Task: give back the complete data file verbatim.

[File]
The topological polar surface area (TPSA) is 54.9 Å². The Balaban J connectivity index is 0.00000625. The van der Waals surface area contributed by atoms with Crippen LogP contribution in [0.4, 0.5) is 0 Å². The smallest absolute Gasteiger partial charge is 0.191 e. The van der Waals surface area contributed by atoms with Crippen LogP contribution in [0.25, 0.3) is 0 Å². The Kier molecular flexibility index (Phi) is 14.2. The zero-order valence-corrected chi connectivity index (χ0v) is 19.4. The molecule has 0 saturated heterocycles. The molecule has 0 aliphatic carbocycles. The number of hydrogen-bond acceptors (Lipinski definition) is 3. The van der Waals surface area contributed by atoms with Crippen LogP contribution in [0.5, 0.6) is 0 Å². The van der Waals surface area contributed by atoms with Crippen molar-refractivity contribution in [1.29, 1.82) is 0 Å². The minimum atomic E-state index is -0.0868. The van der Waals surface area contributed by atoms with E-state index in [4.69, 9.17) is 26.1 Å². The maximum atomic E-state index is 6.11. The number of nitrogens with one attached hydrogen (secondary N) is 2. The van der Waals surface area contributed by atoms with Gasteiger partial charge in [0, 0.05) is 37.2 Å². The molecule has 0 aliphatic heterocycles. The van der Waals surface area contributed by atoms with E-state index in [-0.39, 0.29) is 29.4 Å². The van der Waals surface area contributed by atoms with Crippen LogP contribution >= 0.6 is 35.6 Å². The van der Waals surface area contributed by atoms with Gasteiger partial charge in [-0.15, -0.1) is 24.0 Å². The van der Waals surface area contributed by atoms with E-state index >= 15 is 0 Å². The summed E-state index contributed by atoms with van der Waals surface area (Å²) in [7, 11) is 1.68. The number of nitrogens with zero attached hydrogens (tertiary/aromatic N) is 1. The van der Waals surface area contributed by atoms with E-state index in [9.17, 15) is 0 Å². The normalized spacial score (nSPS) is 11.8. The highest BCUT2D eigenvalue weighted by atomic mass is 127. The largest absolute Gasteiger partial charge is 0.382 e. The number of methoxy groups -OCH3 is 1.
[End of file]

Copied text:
The topological polar surface area (TPSA) is 54.9 Å². The Balaban J connectivity index is 0.00000625. The van der Waals surface area contributed by atoms with Crippen LogP contribution in [0.4, 0.5) is 0 Å². The smallest absolute Gasteiger partial charge is 0.191 e. The van der Waals surface area contributed by atoms with Crippen LogP contribution in [0.25, 0.3) is 0 Å². The Kier molecular flexibility index (Phi) is 14.2. The zero-order valence-corrected chi connectivity index (χ0v) is 19.4. The molecule has 0 saturated heterocycles. The molecule has 0 aliphatic carbocycles. The number of hydrogen-bond acceptors (Lipinski definition) is 3. The van der Waals surface area contributed by atoms with Crippen LogP contribution in [0.5, 0.6) is 0 Å². The van der Waals surface area contributed by atoms with Crippen molar-refractivity contribution in [1.29, 1.82) is 0 Å². The minimum atomic E-state index is -0.0868. The van der Waals surface area contributed by atoms with E-state index in [4.69, 9.17) is 26.1 Å². The maximum atomic E-state index is 6.11. The number of nitrogens with one attached hydrogen (secondary N) is 2. The van der Waals surface area contributed by atoms with Gasteiger partial charge in [0, 0.05) is 37.2 Å². The molecule has 0 aliphatic heterocycles. The van der Waals surface area contributed by atoms with E-state index in [-0.39, 0.29) is 29.4 Å². The van der Waals surface area contributed by atoms with Crippen LogP contribution >= 0.6 is 35.6 Å². The van der Waals surface area contributed by atoms with Gasteiger partial charge in [-0.15, -0.1) is 24.0 Å². The van der Waals surface area contributed by atoms with E-state index >= 15 is 0 Å². The summed E-state index contributed by atoms with van der Waals surface area (Å²) in [7, 11) is 1.68. The number of nitrogens with zero attached hydrogens (tertiary/aromatic N) is 1. The van der Waals surface area contributed by atoms with E-state index in [9.17, 15) is 0 Å². The normalized spacial score (nSPS) is 11.8. The highest BCUT2D eigenvalue weighted by atomic mass is 127. The largest absolute Gasteiger partial charge is 0.382 e. The number of methoxy groups -OCH3 is 1.